How do you measure your worth? Is it by how hot you are? How much money you make? How accepted by your father you are? Is it measured by how much you get done in a day, or how consistently you’ve been meditating? Is it measured by your generosity or spiritual piety? Is your worth measured by how big your thighs or circle of friends or book collection is? It is how many deals you score? Chick you score? Grades to you score? Is your worth measured against others? You ideals? Your values or your boss’ expectations? Is it inherent and assumed? Is worth even measurable and comparable?
What is Self-Worth and why do some feel it must be earned while others seem to express it as a birthright?
There are days when my right to be here needn’t be sourced by anything. I just simply feel worthy. There are other days where it feels like any imperfection within myself that I can grasp onto is used evidence of the gap between where I am and where I should be- where my ultimate worthiness resides. Worth is finite from this view and begins to be measured in all sorts of absurd ways.
Since I’m a western woman, I doubt it’ll come as any surprise that I engage with others in the pastime of scrutinizing my body. My relationship with my body, particularly as it pertains to aesthetics and weight is actually quite healthy. Certainly in contrast to those early days, you know, those teen years when having a vibrant personality and inquisitive mind were merely booby prizes to being ‘the pretty one’.
The identification with my body can sneak up on me and I found my energy depleting rapidly over the holidays, primarily because I felt like I was wearing a fat suit. My body hadn’t actually changed that much but when I caught a view of my behind walking past a mirror and it looked like a pack of hamsters were nesting on my ass, I started feeling less adequate as a woman.
I didn’t realize what I was doing at first. It was totally unconscious. But after a while I started to notice, the direction of momentum dictates my experience of worthiness.
If I am becoming stronger, thinner or more flexible, I feel increasingly more confident and worthy. If I am becoming weaker, fatter or more restricted, I feel increasingly more anxious, unacceptable and unworthy.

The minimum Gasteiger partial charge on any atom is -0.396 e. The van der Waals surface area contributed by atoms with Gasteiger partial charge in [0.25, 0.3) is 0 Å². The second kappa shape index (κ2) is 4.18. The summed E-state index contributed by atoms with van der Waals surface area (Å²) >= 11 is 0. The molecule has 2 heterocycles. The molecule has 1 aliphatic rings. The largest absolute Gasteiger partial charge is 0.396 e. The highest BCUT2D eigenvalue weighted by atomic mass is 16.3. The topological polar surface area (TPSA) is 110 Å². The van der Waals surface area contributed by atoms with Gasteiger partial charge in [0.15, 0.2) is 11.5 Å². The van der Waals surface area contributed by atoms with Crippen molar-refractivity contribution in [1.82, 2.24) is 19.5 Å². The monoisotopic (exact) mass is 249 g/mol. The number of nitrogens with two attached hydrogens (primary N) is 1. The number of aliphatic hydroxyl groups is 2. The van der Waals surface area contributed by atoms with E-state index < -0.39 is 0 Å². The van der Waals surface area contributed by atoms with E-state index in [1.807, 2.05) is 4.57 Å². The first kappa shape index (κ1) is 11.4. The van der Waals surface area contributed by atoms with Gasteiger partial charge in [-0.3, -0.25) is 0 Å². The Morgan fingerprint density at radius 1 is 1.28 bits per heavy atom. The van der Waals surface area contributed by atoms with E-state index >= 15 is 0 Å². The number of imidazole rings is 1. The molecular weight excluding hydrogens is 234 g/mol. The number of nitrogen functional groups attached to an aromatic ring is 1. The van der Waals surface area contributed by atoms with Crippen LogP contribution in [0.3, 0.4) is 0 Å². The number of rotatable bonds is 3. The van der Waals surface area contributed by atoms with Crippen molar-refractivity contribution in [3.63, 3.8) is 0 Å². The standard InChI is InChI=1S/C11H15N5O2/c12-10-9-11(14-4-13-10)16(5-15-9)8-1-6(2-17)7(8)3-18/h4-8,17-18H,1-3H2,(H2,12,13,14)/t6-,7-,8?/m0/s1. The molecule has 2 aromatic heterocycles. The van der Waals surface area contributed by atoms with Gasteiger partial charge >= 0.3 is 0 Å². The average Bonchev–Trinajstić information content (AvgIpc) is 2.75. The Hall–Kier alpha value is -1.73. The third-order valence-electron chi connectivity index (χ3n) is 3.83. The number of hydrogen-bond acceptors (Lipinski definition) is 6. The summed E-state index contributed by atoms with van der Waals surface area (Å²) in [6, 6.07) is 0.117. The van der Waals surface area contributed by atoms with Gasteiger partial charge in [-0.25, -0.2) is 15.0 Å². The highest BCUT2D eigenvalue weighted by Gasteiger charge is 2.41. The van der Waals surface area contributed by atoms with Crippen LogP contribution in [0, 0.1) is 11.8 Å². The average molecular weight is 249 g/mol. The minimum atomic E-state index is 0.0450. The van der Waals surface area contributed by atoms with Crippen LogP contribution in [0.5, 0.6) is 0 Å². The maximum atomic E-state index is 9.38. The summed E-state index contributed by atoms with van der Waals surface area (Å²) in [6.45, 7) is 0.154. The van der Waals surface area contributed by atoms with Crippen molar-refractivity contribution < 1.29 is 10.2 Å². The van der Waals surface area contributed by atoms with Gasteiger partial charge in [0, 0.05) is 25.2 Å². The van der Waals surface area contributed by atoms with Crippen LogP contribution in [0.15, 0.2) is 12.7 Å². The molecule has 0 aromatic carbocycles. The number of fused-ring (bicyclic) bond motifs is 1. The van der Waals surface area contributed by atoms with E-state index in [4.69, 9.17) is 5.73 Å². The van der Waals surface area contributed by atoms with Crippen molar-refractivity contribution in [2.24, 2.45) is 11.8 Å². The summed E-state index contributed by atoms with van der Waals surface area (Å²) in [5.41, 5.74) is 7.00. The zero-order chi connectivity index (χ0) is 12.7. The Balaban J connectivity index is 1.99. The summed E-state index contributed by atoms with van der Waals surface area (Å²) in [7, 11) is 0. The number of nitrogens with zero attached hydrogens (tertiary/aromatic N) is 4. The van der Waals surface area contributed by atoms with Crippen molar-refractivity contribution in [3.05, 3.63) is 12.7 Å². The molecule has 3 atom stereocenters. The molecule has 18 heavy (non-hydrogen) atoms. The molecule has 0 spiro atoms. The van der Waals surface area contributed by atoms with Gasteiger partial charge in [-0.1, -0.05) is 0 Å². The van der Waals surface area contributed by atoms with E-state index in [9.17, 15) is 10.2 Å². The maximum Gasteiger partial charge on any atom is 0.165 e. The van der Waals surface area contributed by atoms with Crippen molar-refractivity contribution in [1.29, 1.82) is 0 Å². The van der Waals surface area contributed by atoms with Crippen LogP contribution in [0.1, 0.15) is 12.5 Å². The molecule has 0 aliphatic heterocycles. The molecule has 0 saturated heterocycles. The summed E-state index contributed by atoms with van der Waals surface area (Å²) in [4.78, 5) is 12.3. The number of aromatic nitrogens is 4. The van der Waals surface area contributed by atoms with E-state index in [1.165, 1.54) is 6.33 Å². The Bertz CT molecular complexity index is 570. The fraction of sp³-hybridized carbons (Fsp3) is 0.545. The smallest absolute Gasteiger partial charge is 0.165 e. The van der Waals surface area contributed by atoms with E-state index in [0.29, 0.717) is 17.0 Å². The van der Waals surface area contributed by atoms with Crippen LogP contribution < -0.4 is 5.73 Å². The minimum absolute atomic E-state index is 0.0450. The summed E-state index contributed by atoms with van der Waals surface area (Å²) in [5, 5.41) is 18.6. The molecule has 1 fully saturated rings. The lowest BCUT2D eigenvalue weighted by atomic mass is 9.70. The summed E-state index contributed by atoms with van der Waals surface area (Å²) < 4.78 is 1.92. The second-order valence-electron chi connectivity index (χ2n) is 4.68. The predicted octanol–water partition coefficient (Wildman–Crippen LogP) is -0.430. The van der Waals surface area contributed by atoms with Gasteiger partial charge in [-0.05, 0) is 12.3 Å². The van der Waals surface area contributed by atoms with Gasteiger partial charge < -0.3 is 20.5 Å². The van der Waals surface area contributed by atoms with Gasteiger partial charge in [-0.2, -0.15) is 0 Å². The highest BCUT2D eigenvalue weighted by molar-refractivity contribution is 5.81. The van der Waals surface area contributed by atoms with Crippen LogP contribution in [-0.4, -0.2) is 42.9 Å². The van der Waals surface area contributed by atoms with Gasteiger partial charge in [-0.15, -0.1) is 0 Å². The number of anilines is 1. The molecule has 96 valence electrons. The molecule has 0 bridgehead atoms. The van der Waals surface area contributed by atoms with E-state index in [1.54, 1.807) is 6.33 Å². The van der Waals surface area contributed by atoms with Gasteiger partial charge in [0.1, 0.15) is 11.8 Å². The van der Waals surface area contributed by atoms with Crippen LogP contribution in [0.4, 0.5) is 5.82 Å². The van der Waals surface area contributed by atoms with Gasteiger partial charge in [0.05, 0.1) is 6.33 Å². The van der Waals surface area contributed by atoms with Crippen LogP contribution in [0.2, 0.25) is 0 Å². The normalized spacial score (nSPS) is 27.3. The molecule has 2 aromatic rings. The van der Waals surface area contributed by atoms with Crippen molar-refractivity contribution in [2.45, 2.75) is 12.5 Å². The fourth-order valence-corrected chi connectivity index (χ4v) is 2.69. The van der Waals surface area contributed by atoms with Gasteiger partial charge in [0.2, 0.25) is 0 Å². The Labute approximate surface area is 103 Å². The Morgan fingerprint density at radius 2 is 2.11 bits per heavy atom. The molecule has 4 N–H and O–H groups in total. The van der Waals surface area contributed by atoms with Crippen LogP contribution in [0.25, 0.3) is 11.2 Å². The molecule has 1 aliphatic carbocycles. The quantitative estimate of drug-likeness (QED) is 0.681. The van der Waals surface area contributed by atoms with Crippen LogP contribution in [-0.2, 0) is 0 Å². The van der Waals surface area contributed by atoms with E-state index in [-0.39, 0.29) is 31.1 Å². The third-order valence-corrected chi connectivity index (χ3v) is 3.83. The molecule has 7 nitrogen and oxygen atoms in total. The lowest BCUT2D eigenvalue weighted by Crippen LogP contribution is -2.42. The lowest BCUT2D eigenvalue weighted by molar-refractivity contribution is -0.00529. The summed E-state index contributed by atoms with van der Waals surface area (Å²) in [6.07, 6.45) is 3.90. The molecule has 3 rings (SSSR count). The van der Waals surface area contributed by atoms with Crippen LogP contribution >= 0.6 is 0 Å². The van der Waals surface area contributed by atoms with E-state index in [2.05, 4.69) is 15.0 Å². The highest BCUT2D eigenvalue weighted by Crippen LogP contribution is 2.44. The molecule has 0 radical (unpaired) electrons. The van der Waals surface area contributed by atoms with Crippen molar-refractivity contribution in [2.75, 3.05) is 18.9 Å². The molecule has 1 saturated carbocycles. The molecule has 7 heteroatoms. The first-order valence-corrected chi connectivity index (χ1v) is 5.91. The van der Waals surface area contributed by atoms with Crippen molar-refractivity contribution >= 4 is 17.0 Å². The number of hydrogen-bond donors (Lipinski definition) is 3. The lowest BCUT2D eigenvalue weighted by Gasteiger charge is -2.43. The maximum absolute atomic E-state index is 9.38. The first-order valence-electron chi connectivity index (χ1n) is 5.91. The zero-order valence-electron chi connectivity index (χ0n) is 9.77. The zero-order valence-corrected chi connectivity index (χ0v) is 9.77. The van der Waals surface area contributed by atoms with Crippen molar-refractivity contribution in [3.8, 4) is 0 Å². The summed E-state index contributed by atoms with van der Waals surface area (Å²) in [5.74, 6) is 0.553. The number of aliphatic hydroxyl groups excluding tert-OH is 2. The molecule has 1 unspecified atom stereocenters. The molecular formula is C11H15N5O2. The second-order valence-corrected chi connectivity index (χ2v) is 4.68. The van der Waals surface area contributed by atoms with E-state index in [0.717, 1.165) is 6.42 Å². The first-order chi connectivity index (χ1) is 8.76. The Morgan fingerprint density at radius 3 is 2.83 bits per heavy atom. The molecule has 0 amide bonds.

And that, my friends, is what it means to become identified with something. I don’t have a body, I am my body and however my body measures up against the ideal I’m holding, or that which has been constructed by my culture, is the verdict on my ultimate worth.
We do this everywhere. It informs how we behave and while at times we may be on a high, since we’re doing well at whatever we identify with that makes us feel worthy, since all things are impermanent, at some point the momentum will move in the other direction.
So what’s your measuring stick? What are you primarily concerned with?
If it’s being accepted by others…you feel good and well and worthy when others are accepting of you. But if you fall out of favour with someone, suddenly you’re telling yourself that there’s something wrong with you that needs correction. This totally limits your options when it comes to how you express yourself, what you pursue and ultimately how YOU you are. Since all arrows point to gaining acceptance, even at the cost of authenticity and personal integrity, your behaviour will end up counter to that which is the fullest expression of your divine worth.
What if your worth is measured in contrast to the achievements of others? As long as you’re the best, producing the most, have the greatest results, you’re good and okay. But the second someone surpasses you, you feel kicked in the gut. How then, can you be connected to the deepest, unchanging, always and already worthy part of who you are and how you most long to live, if you have to get back up on your horse and gallop towards the top of the mountain?
Because we’re human, there is always a gap between where we are and where we could be. This gap seems to be particularly painful when we’ve been somewhere great before and feel like we’ve lost ground, when we were at some point better than we are now. Focusing on developing ourselves, on closing those gaps, are only healthy when it’s on behalf of something other than moving away from our feelings of inadequacy. Gaining greater capacity or producing results as an expression of love, connection, creativity or in service of our individual or collective well-being is fantastic. But, man, when we use personal development as a cure for self-loathing, it just perpetuates it.
Everywhere I look in my own life I can find ways to judge myself and measure my worthiness. I can make lists of ‘shoulds’ to be better, track my progress and lament the gaps. Or I can get honest about where I am and where I’m not and that none of these dictate my worth as human. I can take a wider view and see that the chase is something we step into and identify with and can step out of and dis-identify with.
I can relax knowing that I am not my body or my bank account. I am not my relationships or the keeper of my grandmother’s ideals. I am not my story or my personality or my habits or results. I am not my failures or successes or my talents or beliefs. I am not my thoughts or feelings or future. I am not my culture. I am neither perfect nor partial. I’m not measurable or static. And I am made up of all of these and none of these and my worthiness as finite doesn’t exist beyond an idea that I can choose to identify with or not.